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A 37,500-Year Pollen Record from Lake Malaŵi and Implications for the Biogeography of Afromontane Forests

George H. DeBusk, Jr.
Journal of Biogeography
Vol. 25, No. 3 (May, 1998), pp. 479-500
Published by: Wiley
Stable URL: http://www.jstor.org/stable/2846091
Page Count: 22
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A 37,500-Year Pollen Record from Lake Malaŵi and Implications for the Biogeography of Afromontane Forests
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Abstract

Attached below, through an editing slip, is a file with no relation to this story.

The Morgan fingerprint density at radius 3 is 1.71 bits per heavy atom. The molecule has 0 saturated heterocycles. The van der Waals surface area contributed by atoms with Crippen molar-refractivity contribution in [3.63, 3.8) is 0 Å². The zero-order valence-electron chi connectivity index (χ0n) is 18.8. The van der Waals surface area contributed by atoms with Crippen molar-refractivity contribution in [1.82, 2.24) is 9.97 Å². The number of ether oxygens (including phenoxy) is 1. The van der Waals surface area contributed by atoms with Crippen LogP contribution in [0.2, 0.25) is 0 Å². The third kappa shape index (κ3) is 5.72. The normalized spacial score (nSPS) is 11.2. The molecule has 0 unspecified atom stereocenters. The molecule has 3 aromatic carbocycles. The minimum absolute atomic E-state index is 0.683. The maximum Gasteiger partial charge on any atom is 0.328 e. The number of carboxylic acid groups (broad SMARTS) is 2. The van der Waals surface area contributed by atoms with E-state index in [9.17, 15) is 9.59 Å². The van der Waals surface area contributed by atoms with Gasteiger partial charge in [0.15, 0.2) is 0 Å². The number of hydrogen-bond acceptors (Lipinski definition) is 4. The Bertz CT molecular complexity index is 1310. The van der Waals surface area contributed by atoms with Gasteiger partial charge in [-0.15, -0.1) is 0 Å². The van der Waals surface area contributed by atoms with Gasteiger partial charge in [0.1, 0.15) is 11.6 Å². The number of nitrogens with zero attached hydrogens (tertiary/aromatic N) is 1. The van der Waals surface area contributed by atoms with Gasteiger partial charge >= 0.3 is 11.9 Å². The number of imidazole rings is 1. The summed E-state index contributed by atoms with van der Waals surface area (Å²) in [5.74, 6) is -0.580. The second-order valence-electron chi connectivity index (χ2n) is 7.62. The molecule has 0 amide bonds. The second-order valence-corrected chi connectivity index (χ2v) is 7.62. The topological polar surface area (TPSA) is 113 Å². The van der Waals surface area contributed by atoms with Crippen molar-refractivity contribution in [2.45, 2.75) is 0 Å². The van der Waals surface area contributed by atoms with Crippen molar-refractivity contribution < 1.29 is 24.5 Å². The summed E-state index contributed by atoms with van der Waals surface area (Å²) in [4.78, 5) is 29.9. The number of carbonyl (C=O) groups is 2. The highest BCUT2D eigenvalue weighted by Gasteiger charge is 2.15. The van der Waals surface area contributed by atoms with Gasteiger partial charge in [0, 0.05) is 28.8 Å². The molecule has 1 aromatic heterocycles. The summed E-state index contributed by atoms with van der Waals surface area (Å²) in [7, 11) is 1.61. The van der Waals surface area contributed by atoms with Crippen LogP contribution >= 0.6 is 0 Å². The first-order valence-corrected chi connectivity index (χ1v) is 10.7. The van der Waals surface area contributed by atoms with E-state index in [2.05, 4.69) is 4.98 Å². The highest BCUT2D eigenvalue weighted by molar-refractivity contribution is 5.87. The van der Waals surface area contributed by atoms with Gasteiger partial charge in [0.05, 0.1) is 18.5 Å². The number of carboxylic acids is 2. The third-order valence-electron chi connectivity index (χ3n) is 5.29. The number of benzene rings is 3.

Two 10-metre cores were analysed and a 37,500 year pollen stratigraphy was established for Lake Malaŵi. A lowstand from 37,500 to 35,900 BP indicates extremely dry conditions. From 35,900 to 34,000 BP montane forests were widespread indicating cold, moist climate. Between 34,000 and 26,400 BP warm and dry conditions prevailed and forest area decreased. During the Last Glacial Maximum montane forest was widespread in the catchment, although woodlands apparently persisted at low altitudes: the expansion of the montane forest indicates that the aridity that affected equatorial Africa during this time period did not affect the Lake Malaŵi Catchment. The cold and relatively moist conditions during the Late Pleistocene probably allowed biotic interchange between the highlands of East and West Africa via the highlands along the Zaire-Zambezi watershed and among now-isolated islands of Afromontane vegetation in the Lake Malaŵi catchment. The Holocene is characterized by climate and vegetation quite similar to today, with indications of slightly wetter conditions between 6150 and 3000 BP and slightly drier conditions between 8000 and 6150 BP. The low percentages of montane forest pollen throughout the Holocene support the hypothesis that the montane grasslands of Malaŵi are not recently anthropogenic.

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